Shashanka Venkataramanan, Ewa Kijak, Laurent Amsaleg, and Yannis Avrithis
Mixup is a powerful data augmentation method that interpolates between two or more examples in the input or feature space and between the corresponding target labels. Many recent mixup methods focus on cutting and pasting two or more objects into one image, which is more about efficient processing than interpolation. However, how to best interpolate images is not well defined. In this sense, mixup has been connected to autoencoders, because often autoencoders “interpolate well”, for instance generating an image that continuously deforms into another.
In this work, we revisit mixup from the deformation perspective and introduce AlignMix, where we geometrically align two images in the feature space. The correspondences allow us to interpolate between two sets of features, while keeping the locations of one set. Interestingly, this retains mostly the geometry or pose of one image and the appearance or texture of the other. We also show that an autoencoder can still improve representation learning under mixup, without the classifier ever seeing decoded images. AlignMix outperforms state-of-the-art mixup methods on five different benchmarks.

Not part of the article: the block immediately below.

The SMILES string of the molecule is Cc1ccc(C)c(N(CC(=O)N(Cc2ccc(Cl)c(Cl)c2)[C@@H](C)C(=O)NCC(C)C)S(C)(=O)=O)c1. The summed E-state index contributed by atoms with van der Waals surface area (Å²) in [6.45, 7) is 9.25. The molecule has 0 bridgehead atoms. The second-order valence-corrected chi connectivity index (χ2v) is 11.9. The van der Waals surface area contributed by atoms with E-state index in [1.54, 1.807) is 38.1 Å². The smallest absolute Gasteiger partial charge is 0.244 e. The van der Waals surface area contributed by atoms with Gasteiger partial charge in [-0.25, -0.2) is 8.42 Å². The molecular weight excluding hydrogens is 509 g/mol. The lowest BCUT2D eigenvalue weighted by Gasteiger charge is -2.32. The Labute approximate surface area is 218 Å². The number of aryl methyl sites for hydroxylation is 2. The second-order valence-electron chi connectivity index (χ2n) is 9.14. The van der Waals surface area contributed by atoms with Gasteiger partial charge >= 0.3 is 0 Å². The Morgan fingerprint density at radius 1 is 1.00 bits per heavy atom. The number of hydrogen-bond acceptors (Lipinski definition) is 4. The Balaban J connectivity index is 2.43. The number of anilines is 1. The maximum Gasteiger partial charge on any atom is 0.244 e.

Proceedings of the IEEE/CVF Conference on Computer Vision and Pattern Recognition (CVPR), 19174-19183, 2022-06-24.